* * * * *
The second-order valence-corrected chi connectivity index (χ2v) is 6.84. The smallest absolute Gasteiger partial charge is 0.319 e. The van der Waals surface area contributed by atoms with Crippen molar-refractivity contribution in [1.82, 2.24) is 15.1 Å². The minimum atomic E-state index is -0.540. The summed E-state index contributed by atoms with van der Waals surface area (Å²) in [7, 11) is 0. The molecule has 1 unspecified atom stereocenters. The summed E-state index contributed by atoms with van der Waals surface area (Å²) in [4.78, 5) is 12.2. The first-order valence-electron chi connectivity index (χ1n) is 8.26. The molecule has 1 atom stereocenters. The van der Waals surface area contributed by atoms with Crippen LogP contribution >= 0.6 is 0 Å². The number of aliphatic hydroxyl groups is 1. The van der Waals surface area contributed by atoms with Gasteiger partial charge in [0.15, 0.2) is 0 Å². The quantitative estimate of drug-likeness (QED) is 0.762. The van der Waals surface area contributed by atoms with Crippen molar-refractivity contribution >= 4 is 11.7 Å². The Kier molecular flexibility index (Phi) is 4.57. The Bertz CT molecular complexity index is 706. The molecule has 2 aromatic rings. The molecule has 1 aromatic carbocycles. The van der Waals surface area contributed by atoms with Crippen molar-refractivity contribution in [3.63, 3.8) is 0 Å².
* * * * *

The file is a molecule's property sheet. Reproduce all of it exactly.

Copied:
The second-order valence-corrected chi connectivity index (χ2v) is 6.84. The smallest absolute Gasteiger partial charge is 0.319 e. The van der Waals surface area contributed by atoms with Crippen molar-refractivity contribution in [1.82, 2.24) is 15.1 Å². The minimum atomic E-state index is -0.540. The summed E-state index contributed by atoms with van der Waals surface area (Å²) in [7, 11) is 0. The molecule has 1 unspecified atom stereocenters. The summed E-state index contributed by atoms with van der Waals surface area (Å²) in [4.78, 5) is 12.2. The first-order valence-electron chi connectivity index (χ1n) is 8.26. The molecule has 1 atom stereocenters. The van der Waals surface area contributed by atoms with Crippen LogP contribution >= 0.6 is 0 Å². The number of aliphatic hydroxyl groups is 1. The van der Waals surface area contributed by atoms with Gasteiger partial charge in [0.15, 0.2) is 0 Å². The quantitative estimate of drug-likeness (QED) is 0.762. The van der Waals surface area contributed by atoms with Crippen molar-refractivity contribution >= 4 is 11.7 Å². The Kier molecular flexibility index (Phi) is 4.57. The Bertz CT molecular complexity index is 706. The molecule has 2 aromatic rings. The molecule has 1 aromatic carbocycles. The van der Waals surface area contributed by atoms with Crippen molar-refractivity contribution in [3.63, 3.8) is 0 Å².